Scott Reynolds Nelson: Book about John Henry ignites debate





The songs sung about John Henry say he knew, when he was a little baby sitting on his mother's knee, that a hammer would be the death of him. They say he grew up strong and drove steel on the railroad. And they agree that one day he took that hammer and raced a steam drill. The drill made it only nine feet into the rock. The man drove in 14 feet and then collapsed, calling for a cool drink of water before he died.

Now a historian believes that he has found the flesh-and-blood man behind that legend. Scott Reynolds Nelson, an associate professor of history at the College of William and Mary, thinks he knows where John Henry fought the machine, won the battle, and died with a hammer in his hand. The historian thinks he also knows where the man lay buried for more than a century, as tales of his heroic feat traveled across the land.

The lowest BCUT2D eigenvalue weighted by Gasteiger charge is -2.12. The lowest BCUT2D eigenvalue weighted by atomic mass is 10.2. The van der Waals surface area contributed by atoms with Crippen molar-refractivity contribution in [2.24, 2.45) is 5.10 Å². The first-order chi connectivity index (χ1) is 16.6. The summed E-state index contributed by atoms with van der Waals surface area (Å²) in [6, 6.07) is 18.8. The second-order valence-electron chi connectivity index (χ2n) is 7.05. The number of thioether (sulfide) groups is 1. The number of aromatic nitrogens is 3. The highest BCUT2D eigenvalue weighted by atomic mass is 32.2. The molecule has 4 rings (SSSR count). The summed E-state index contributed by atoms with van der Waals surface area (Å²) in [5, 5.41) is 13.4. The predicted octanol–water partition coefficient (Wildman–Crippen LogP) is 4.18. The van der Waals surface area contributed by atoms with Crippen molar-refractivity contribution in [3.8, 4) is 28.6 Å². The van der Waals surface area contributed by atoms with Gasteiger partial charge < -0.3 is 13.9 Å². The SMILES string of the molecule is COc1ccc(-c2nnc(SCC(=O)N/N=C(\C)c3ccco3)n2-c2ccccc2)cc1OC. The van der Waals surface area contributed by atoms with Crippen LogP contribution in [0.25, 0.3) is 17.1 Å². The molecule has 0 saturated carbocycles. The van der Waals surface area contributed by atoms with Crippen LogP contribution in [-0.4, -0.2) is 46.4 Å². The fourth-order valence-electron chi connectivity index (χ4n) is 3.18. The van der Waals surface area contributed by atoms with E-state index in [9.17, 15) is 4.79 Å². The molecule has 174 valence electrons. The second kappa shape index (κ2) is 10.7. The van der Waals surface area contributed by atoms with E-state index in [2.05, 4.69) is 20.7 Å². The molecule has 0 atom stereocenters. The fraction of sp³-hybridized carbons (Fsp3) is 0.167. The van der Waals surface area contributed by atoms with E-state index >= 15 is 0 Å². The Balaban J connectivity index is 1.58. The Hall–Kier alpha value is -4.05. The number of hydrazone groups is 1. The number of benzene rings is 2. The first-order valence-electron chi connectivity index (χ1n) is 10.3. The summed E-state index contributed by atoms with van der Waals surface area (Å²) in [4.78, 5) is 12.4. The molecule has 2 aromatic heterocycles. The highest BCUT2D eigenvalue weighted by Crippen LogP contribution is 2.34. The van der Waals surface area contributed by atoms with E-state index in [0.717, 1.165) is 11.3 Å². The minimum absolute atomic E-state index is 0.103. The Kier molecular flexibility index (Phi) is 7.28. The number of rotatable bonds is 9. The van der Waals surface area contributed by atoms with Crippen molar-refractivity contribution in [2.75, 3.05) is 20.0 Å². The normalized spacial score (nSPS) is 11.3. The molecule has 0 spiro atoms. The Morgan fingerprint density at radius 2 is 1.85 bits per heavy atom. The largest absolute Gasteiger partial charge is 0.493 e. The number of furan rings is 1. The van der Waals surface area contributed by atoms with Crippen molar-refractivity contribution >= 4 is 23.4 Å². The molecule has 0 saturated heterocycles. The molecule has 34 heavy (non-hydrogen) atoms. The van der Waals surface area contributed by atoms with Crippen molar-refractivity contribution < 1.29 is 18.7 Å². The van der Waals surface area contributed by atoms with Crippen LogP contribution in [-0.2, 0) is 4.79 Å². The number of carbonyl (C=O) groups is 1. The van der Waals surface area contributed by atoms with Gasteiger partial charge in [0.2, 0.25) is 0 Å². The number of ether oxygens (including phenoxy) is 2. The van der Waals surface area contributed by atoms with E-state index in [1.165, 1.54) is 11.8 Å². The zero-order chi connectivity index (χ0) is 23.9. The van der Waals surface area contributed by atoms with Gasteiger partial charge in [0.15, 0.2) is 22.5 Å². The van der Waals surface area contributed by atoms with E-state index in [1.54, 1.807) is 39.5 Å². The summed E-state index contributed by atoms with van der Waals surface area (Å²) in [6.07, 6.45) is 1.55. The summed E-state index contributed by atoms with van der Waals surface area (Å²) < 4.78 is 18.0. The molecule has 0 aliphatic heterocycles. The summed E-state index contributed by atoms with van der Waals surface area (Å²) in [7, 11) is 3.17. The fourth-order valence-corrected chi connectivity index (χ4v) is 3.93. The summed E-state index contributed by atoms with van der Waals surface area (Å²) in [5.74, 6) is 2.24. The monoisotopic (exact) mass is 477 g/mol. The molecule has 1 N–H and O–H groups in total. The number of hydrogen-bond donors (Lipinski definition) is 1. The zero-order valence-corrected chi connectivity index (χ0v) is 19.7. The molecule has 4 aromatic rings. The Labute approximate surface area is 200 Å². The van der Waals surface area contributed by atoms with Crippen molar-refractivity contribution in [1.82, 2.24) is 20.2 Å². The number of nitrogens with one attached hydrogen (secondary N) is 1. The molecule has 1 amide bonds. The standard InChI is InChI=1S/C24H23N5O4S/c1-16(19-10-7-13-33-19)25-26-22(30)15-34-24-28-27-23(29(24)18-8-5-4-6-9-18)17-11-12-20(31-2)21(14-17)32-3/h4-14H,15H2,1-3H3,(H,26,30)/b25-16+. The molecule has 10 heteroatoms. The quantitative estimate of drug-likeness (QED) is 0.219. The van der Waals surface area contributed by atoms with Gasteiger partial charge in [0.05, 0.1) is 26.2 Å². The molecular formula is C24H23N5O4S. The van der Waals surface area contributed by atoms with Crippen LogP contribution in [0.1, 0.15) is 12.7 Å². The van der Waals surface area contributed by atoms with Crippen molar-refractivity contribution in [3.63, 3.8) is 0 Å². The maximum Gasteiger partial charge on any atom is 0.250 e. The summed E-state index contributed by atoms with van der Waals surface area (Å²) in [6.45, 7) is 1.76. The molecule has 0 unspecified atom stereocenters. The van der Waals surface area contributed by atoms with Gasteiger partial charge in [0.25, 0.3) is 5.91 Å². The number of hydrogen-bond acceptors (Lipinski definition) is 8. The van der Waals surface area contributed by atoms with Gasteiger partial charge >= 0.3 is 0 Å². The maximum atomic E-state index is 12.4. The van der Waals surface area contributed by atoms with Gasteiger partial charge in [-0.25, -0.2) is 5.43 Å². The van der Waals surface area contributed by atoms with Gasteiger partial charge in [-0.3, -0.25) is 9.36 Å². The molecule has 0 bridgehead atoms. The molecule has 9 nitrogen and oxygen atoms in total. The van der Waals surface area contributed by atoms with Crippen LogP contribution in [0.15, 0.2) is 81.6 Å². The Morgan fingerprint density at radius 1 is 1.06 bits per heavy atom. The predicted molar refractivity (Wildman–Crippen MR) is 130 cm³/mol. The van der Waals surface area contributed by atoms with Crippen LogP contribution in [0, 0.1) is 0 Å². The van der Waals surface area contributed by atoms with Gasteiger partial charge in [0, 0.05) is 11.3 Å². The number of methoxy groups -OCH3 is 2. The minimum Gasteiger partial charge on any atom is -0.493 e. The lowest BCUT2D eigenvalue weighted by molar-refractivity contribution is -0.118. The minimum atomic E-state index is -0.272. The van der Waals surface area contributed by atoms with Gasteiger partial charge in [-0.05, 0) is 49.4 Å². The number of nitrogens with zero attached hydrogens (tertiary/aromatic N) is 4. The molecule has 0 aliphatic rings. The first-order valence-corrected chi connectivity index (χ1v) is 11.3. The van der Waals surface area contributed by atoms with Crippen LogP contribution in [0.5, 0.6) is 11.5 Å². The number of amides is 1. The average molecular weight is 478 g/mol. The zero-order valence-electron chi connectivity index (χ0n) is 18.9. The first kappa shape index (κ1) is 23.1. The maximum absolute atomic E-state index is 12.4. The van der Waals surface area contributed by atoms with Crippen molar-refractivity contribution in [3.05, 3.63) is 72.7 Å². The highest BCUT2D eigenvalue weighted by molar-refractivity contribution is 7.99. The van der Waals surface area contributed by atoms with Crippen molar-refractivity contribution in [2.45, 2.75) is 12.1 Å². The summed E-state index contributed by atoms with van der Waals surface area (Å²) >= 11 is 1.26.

Mr. Nelson lays out his case in Steel Drivin' Man: John Henry, the Untold Story of an American Legend (Oxford University Press). Aimed at a general readership, the book tells a nifty historical detective story. It begins with the historian and his dog driving west — just as the Chesapeake & Ohio Railway did in the 1870s — toward the hard mountains on the Virginia-West Virginia border, following the tracks of a legend.

Mr. Nelson published some of his findings in a 2005 article in the journal Labor: Studies in Working-Class History of the Americas. Now his book takes that scholarship and spins it into a tale that combines highly specialized historical knowledge, needle-in-a-haystack archival work, and a first-person narration that historians rarely dare to use.

Whether or not one accepts his thesis — some rival investigators do not — Mr. Nelson's work demonstrates what can happen when a historian applies the tools of his trade to subject matter traditionally reserved for folklorists and bluesmen. It hammers home the idea that historical detail can be just as compelling as a legend — and, like legends, can still require a leap of faith....

comments powered by Disqus
History News Network